I first saw this movie when I had moved out on my own — not escaping, in my case, but aspiring. I took my first professional job in a Midwestern college town I’d hardly known anything about before moving there. My job was great, but the reality of living in a college town when I wasn’t in college soon set in. It was next to impossible to meet people and make friends, let alone date anyone. If you weren’t in class with students, they didn’t have much to do with you. So I spent a lot of time on my own, and my rent included cable TV, a luxury I’d never had before in my life. I must have caught this movie on the Sundance Channel. Although my life circumstances and Ruby’s barely intersected, I loved seeing another young woman navigate building a life for herself, a life far different from mine but no less deeply felt. Ruby sits at her kitchen table writing in a journal to sort things out. I also filled many journal pages in those years (but I refer to my journals from that period dismissively as my “angst logs”). As I get older and more encumbered with demands on my time and my mind, I find I miss the stillness of those days. (Also: To think that I thought I had actual troubles! I just want to laugh now at what I thought troubles were.) Looking back at Ruby this week was a way to look back at myself, and to inhabit the film’s stillness once again.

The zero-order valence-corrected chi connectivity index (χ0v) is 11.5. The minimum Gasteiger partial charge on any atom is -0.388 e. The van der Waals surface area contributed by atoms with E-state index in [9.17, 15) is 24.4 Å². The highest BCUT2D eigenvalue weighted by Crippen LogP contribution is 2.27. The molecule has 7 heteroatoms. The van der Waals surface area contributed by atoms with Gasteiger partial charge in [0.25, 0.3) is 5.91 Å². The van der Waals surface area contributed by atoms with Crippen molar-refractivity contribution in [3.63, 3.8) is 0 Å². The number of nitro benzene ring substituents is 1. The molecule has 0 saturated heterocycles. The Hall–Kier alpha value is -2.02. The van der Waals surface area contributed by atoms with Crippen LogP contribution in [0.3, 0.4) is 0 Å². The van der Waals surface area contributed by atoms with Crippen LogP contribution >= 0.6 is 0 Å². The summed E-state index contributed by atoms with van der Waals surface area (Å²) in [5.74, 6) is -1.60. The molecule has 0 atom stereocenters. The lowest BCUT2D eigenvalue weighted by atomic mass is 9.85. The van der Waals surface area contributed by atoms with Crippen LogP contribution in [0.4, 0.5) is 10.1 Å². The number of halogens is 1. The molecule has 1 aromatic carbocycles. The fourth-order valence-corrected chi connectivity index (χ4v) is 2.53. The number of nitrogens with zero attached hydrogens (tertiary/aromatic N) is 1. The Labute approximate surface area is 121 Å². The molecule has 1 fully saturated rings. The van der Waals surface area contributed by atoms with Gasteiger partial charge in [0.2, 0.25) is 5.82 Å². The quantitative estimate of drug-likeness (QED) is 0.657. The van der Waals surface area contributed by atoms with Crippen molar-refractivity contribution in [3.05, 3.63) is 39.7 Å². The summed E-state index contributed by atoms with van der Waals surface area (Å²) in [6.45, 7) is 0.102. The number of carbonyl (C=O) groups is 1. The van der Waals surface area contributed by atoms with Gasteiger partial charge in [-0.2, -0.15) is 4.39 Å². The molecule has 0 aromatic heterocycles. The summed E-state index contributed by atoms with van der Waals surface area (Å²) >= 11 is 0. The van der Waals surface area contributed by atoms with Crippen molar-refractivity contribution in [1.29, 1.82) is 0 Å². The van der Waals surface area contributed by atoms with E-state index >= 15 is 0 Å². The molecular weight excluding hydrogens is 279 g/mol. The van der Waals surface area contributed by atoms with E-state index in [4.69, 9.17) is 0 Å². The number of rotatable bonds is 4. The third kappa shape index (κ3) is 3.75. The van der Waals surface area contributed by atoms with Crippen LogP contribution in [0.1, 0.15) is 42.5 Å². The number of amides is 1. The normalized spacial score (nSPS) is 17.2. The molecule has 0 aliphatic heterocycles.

Here I still am, seven years removed from my last cancer crisis. My survival curve continues to defy many odds. I continue to minimize the way I suffered my cancer: only two nonconsecutive overnight hospital stays! Barely visible scars! No cognitive impairment from the gamma rays! But things changed for me. I slowed down. I got a bit sadder, but not clinically sad. The figurative weight has become actual weight. My eyes have borne the brunt of the side effects of the medications I can no longer take to keep me safe from another cancer onslaught. It’s possible I’m actually cured, but no one in a position to do so has ever offered me that word. So it’s business as usual, one foot in front of the other, my life lease renewed in six month increments. The path is muddy and overgrown. But when I am still, when I stop to look around? It can be beautiful.